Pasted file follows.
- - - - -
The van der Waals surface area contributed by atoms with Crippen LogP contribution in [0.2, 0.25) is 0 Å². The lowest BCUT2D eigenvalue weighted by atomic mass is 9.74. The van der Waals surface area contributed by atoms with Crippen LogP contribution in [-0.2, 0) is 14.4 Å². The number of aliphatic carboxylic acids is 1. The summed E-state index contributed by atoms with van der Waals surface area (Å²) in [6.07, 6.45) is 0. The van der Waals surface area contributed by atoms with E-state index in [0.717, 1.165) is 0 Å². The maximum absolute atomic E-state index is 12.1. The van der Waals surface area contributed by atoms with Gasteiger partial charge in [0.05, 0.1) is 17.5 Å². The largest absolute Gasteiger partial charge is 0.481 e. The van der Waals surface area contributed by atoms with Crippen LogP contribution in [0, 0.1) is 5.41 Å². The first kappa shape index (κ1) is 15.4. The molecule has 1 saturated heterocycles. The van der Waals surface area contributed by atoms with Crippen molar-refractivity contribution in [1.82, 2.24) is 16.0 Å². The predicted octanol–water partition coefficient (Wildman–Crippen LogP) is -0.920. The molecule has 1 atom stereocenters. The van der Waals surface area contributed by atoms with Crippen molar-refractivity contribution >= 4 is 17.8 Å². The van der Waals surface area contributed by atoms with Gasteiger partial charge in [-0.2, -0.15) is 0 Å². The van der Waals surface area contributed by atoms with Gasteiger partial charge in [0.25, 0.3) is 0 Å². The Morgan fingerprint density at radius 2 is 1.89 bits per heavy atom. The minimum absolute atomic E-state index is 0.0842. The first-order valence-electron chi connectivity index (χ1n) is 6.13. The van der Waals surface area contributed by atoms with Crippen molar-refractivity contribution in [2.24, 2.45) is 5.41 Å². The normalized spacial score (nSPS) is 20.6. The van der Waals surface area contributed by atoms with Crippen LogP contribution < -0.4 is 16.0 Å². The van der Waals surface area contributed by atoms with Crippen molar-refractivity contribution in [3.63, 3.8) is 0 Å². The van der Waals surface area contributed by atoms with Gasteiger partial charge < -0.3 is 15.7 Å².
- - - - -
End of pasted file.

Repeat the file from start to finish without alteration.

The van der Waals surface area contributed by atoms with Crippen LogP contribution in [0.2, 0.25) is 0 Å². The lowest BCUT2D eigenvalue weighted by atomic mass is 9.74. The van der Waals surface area contributed by atoms with Crippen LogP contribution in [-0.2, 0) is 14.4 Å². The number of aliphatic carboxylic acids is 1. The summed E-state index contributed by atoms with van der Waals surface area (Å²) in [6.07, 6.45) is 0. The van der Waals surface area contributed by atoms with E-state index in [0.717, 1.165) is 0 Å². The maximum absolute atomic E-state index is 12.1. The van der Waals surface area contributed by atoms with Gasteiger partial charge in [0.05, 0.1) is 17.5 Å². The largest absolute Gasteiger partial charge is 0.481 e. The van der Waals surface area contributed by atoms with Crippen LogP contribution in [0, 0.1) is 5.41 Å². The first kappa shape index (κ1) is 15.4. The molecule has 1 saturated heterocycles. The van der Waals surface area contributed by atoms with Crippen molar-refractivity contribution in [1.82, 2.24) is 16.0 Å². The predicted octanol–water partition coefficient (Wildman–Crippen LogP) is -0.920. The molecule has 1 atom stereocenters. The van der Waals surface area contributed by atoms with Crippen molar-refractivity contribution >= 4 is 17.8 Å². The van der Waals surface area contributed by atoms with Gasteiger partial charge in [-0.2, -0.15) is 0 Å². The van der Waals surface area contributed by atoms with Gasteiger partial charge in [0.25, 0.3) is 0 Å². The Morgan fingerprint density at radius 2 is 1.89 bits per heavy atom. The minimum absolute atomic E-state index is 0.0842. The first-order valence-electron chi connectivity index (χ1n) is 6.13. The van der Waals surface area contributed by atoms with Crippen molar-refractivity contribution in [2.24, 2.45) is 5.41 Å². The normalized spacial score (nSPS) is 20.6. The van der Waals surface area contributed by atoms with Crippen LogP contribution < -0.4 is 16.0 Å². The van der Waals surface area contributed by atoms with Crippen molar-refractivity contribution in [3.63, 3.8) is 0 Å². The van der Waals surface area contributed by atoms with Gasteiger partial charge < -0.3 is 15.7 Å².